The Reno Tahoe Winter Games Coalition is working hard to land the 2026 Winter Games for the Tahoe Sierra region. They’re not alone in their efforts. In addition to other countries hoping for a chance to host the XXV Games, several U.S. cities are also bidding including Denver, Colo., Anchorage, Alaska, and Lake Placid, N.Y. The International Olympic Committee will make its decision sometime in 2019, which will leave about six years to prepare for one of the world’s greatest sporting extravaganzas.

It won’t be the first time the region has attempted to host the Winter Olympics. In 1928, Tahoe City was one of three California locations that wanted the 1932 Winter Games. It was a competition between North Tahoe, Yosemite National Park and a small ski area in the Southern Sierra. The California Chamber of Commerce chose Yosemite to represent the state due to its scenic mountain beauty, which was bound to impress an International Olympic Committee dominated by Europeans, as well as its history of organized cross-country ski racing. There was no Olympic downhill skiing at the time, only ski jumping and cross-country skiing.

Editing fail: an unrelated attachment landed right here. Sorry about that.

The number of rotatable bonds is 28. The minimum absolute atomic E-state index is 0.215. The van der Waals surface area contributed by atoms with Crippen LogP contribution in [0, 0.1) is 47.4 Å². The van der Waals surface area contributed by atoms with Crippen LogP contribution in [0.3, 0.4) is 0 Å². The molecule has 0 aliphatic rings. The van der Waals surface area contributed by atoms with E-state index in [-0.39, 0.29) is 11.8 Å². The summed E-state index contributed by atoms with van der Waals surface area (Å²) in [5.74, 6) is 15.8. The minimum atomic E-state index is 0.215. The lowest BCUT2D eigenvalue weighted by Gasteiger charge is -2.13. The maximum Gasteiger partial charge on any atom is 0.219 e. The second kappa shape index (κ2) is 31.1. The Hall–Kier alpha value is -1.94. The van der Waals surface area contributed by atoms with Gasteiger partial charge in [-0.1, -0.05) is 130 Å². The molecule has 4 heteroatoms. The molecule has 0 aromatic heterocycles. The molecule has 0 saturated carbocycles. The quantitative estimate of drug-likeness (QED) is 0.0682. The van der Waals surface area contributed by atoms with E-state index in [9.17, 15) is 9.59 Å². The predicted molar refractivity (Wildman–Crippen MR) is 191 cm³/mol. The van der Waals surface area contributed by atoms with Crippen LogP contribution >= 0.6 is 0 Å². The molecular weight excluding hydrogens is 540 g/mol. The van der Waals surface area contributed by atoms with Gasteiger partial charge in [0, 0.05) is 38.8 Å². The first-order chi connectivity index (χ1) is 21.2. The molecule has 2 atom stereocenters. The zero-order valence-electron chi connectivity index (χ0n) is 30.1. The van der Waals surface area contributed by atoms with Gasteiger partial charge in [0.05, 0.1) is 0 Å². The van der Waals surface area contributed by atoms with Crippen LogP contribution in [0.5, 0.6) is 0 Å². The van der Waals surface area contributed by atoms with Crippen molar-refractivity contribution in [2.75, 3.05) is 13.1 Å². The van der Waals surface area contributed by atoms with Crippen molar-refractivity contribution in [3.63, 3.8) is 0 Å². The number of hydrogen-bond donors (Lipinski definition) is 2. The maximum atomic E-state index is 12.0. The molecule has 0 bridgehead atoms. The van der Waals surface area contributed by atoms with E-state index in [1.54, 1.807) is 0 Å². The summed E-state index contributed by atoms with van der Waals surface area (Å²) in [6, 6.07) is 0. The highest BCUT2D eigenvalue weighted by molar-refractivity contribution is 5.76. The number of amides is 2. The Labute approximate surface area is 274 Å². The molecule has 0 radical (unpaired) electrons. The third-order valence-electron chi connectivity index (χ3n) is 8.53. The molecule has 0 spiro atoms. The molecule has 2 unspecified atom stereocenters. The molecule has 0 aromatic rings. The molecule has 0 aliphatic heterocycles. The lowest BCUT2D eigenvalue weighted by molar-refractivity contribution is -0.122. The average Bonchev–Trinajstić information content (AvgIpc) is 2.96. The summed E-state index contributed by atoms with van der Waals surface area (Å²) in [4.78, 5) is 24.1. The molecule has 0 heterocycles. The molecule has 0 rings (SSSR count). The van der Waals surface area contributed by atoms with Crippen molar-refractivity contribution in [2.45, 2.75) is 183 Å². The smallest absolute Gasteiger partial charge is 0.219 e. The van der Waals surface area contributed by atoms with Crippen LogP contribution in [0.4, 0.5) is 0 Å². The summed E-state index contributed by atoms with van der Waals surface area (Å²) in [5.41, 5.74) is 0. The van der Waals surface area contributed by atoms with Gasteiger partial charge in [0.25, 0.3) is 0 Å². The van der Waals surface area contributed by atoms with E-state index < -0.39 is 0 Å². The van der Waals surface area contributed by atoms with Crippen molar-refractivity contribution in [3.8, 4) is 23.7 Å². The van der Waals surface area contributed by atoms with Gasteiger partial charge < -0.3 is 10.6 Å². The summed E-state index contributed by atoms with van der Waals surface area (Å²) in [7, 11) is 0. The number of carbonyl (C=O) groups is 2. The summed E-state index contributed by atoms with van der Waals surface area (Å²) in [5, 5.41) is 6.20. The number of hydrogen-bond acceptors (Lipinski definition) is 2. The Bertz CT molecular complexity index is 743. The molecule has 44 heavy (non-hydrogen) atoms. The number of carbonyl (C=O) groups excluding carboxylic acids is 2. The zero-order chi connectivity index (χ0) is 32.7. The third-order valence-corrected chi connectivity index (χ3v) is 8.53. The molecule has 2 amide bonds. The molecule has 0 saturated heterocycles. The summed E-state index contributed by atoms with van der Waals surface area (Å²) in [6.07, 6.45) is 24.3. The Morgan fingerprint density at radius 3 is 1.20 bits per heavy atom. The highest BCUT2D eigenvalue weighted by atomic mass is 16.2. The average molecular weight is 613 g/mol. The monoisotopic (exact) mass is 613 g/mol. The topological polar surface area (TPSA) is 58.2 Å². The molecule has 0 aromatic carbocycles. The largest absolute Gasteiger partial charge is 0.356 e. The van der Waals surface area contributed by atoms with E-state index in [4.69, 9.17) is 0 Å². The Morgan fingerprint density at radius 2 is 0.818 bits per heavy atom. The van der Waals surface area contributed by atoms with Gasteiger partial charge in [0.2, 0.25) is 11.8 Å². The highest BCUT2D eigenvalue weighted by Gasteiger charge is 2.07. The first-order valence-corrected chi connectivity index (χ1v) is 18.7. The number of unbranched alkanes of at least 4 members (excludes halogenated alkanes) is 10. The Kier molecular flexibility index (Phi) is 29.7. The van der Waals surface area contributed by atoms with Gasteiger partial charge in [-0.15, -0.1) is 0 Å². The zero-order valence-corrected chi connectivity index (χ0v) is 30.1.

Alex Cushing and California snatched the opportunity from Reno, Nev., which was already aggressively pitching to host the upcoming Winter Games.

In addition, the recently completed $1 million Ahwahnee Hotel in Yosemite Valley could provide luxurious accommodations for visitors with enough money to travel during a crushing financial depression that was hobbling the American economy. Ultimately, the Games were awarded to Lake Placid. It was the first time the United States hosted a Winter Olympics.

Nearly 30 years later, Squaw Valley was the site of the 1960 Games; the Olympic rings on the signs at the entrance to the valley attest to that. People familiar with Tahoe’s winter sports history know the intriguing story of how Alex Cushing, CEO of Squaw Valley Ski Corp., miraculously snagged the Olympics from the grasp of Innsbruck, Austria, in a classic tale of the underdog snatching victory.